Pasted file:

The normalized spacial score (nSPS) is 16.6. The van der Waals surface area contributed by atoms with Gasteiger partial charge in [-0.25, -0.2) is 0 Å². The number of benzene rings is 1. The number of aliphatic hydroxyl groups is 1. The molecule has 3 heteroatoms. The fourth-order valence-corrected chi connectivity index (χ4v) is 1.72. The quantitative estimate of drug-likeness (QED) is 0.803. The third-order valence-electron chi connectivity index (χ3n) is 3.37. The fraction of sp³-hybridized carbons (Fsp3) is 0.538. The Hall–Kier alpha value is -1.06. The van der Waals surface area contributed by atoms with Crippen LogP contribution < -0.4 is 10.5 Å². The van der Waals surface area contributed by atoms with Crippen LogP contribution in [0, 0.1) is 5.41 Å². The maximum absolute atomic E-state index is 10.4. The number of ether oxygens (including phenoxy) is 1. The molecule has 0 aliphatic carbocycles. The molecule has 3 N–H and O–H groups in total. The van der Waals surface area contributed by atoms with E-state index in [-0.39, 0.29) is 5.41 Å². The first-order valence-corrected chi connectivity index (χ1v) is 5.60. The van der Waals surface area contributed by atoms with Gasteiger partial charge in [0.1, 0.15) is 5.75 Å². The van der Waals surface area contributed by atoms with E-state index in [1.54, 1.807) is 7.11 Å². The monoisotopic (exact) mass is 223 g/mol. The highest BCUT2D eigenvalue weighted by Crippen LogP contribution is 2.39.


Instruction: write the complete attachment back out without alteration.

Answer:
The normalized spacial score (nSPS) is 16.6. The van der Waals surface area contributed by atoms with Gasteiger partial charge in [-0.25, -0.2) is 0 Å². The number of benzene rings is 1. The number of aliphatic hydroxyl groups is 1. The molecule has 3 heteroatoms. The fourth-order valence-corrected chi connectivity index (χ4v) is 1.72. The quantitative estimate of drug-likeness (QED) is 0.803. The third-order valence-electron chi connectivity index (χ3n) is 3.37. The fraction of sp³-hybridized carbons (Fsp3) is 0.538. The Hall–Kier alpha value is -1.06. The van der Waals surface area contributed by atoms with Crippen LogP contribution < -0.4 is 10.5 Å². The van der Waals surface area contributed by atoms with Crippen LogP contribution in [0, 0.1) is 5.41 Å². The maximum absolute atomic E-state index is 10.4. The number of ether oxygens (including phenoxy) is 1. The molecule has 0 aliphatic carbocycles. The molecule has 3 N–H and O–H groups in total. The van der Waals surface area contributed by atoms with E-state index in [-0.39, 0.29) is 5.41 Å². The first-order valence-corrected chi connectivity index (χ1v) is 5.60. The van der Waals surface area contributed by atoms with Gasteiger partial charge in [0.1, 0.15) is 5.75 Å². The van der Waals surface area contributed by atoms with E-state index in [1.54, 1.807) is 7.11 Å². The monoisotopic (exact) mass is 223 g/mol. The highest BCUT2D eigenvalue weighted by Crippen LogP contribution is 2.39.